As a young girl growing up in Cherry Hill in the 1960s and ’70s, Linda Boris never thought she would join the military. But after a year at the former Glassboro State College, Boris said she was bored.
“I had this feeling that my life wasn’t going anywhere and I needed to do something,” she said from inside her Mays Landing home on a warm October morning.
Boris moved to Atlantic County a few years after retiring in 2000 from the U.S. Navy as a commander where she worked in various levels of health care administration in military hospitals across the country.
Wearing a gray Philadelphia Eagles championship shirt over a white mock turtleneck, her reddish brown bangs slightly parted to frame her face, Boris, 63, cleared space at her dining room table to talk. In the corner of the dining area in the center of her home, she keeps her service flag on a small table, a tribute to the 25 years she spent serving her country.
“It’s important for (people) to understand we do it because we want to. We’re honored to do it,” said Boris. “You don’t love it all the time; nobody loves their job all the time. We’re not doing something we hate doing. We get so much from it.”
Through her years serving in medical hospitals around the country, Boris said her proudest moments were working in decedent affairs, overseeing the care of military personnel after they died.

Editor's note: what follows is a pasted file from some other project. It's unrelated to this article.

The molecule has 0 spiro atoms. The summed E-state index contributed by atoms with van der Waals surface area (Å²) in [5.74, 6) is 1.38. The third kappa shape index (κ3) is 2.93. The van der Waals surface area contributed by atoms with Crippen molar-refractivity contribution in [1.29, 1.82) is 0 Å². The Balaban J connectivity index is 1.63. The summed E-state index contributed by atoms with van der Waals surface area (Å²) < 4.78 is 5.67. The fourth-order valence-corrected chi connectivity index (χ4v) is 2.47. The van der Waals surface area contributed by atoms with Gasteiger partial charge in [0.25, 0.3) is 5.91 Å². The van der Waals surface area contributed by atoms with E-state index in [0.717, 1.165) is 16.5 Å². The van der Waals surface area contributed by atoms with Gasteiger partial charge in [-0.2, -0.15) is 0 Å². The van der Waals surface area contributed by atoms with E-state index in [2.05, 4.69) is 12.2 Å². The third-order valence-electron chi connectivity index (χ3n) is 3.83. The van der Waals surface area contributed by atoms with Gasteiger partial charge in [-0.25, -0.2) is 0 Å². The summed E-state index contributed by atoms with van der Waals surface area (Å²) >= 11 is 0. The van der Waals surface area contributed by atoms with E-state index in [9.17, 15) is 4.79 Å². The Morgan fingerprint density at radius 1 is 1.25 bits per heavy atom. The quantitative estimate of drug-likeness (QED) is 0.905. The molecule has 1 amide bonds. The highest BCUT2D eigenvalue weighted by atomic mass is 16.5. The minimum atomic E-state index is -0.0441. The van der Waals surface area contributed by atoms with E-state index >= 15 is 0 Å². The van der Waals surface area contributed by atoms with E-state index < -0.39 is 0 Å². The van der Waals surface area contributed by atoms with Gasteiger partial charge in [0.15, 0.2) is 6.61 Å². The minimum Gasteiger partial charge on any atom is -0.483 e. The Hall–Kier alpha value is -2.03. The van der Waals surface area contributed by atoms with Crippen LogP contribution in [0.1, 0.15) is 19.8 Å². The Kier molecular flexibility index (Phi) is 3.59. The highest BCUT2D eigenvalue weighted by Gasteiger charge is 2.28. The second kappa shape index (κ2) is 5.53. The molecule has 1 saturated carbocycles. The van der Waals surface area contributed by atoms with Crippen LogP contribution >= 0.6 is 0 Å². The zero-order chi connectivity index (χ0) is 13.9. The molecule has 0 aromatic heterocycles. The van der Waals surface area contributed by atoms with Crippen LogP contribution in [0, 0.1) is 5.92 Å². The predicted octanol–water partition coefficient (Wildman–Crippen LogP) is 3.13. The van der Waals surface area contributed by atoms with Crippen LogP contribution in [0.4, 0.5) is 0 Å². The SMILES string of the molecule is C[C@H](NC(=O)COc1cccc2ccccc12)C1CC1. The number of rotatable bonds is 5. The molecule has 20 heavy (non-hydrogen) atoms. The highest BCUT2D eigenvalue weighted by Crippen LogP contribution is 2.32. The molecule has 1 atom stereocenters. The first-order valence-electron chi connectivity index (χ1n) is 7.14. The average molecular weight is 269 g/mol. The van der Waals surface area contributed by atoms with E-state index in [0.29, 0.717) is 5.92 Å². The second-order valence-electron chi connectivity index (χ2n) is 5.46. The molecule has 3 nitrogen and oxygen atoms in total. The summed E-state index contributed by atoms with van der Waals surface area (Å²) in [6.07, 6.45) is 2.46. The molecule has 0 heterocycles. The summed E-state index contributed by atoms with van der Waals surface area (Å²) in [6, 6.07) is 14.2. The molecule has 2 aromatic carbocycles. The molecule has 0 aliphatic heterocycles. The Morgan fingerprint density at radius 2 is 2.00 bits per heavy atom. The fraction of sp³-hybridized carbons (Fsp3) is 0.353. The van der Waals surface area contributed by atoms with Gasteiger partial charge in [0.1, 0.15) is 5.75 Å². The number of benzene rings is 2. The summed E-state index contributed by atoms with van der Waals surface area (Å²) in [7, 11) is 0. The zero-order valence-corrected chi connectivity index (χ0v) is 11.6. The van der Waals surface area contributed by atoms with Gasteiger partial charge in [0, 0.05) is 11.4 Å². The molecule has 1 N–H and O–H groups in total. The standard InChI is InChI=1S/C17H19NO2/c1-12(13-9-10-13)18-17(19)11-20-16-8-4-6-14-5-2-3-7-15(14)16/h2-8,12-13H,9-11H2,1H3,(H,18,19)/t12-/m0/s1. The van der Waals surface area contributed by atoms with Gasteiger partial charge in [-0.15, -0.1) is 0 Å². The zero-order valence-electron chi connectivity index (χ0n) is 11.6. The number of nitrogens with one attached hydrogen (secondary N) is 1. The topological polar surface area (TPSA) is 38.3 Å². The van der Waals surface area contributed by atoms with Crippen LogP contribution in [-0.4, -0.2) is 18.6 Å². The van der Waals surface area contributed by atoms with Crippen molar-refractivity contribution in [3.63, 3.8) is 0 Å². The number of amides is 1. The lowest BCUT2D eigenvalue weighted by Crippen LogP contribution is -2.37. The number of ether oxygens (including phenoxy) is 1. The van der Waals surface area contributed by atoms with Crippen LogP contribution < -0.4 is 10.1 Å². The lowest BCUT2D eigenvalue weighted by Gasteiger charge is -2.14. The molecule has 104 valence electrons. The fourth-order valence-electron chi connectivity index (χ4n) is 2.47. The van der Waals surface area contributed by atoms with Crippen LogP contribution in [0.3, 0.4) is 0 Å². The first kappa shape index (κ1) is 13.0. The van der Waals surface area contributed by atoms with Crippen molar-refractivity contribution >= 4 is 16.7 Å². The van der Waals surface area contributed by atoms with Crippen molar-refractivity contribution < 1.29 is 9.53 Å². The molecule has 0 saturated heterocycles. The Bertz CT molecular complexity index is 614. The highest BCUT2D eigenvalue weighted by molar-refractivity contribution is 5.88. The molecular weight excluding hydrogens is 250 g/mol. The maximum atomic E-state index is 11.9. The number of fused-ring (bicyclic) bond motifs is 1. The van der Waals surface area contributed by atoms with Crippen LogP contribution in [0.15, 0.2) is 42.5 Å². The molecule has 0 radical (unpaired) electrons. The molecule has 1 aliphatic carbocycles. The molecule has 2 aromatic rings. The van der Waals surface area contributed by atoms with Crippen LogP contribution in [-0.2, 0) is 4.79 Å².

“That, to me, was the most important thing that I did,” Boris said. “And it was an honor to do it.”
Although Boris wouldn’t describe herself as nurturing, she said she felt the responsibility of the position.
“Every one of them I felt like this was my little brother,” she said.
Before she joined the Navy, Boris said she spent two years in the Army because, as she told it, it happened to be the first door in the Haddonfield recruiting office she walked into in 1974.
After her required two years, Boris returned to school, enrolling at the then Trenton State College through the GI Bill to study early childhood education. That lasted one semester, she said.
“I didn’t want to spend four years in the classroom. I missed doing. I missed working,” Boris said.
Boris went right back to the same Haddonfield recruiting office she visited in 1974, and this time chose door No. 2, which happened to be the Navy.
After more training and another tour in a California hospital, Boris said she realized how much she liked the paperwork and began her pursuit of administration through an officer track.
During her service, Boris spent two tours in Washington, D.C., in the Bureau of Medicine and Surgery, the headquarters for Navy medicine. Boris said her biggest contribution was rewriting and developing advanced processes for evaluation of injured military personnel. She also rewrote a chapter of medical boards in the manual of the medical department for the Navy.
“People said when you go to Washington, you can do anything. That’s just not true. You can influence things,” she said.
In 1994, Boris served on the USN Comfort military ship for a six-week trip to Haiti, her only deployment.
In all, Boris said she had moved to 13 different places across the country in her time in the military.
Boris said that being out of the military has been a difficult transition.
“My father used to ask me — he’s the only one who ever took an interest — ‘Do you miss the military?’ I missed the camaraderie of the military. It’s not just in the combat, it is pervasive everywhere,” she said.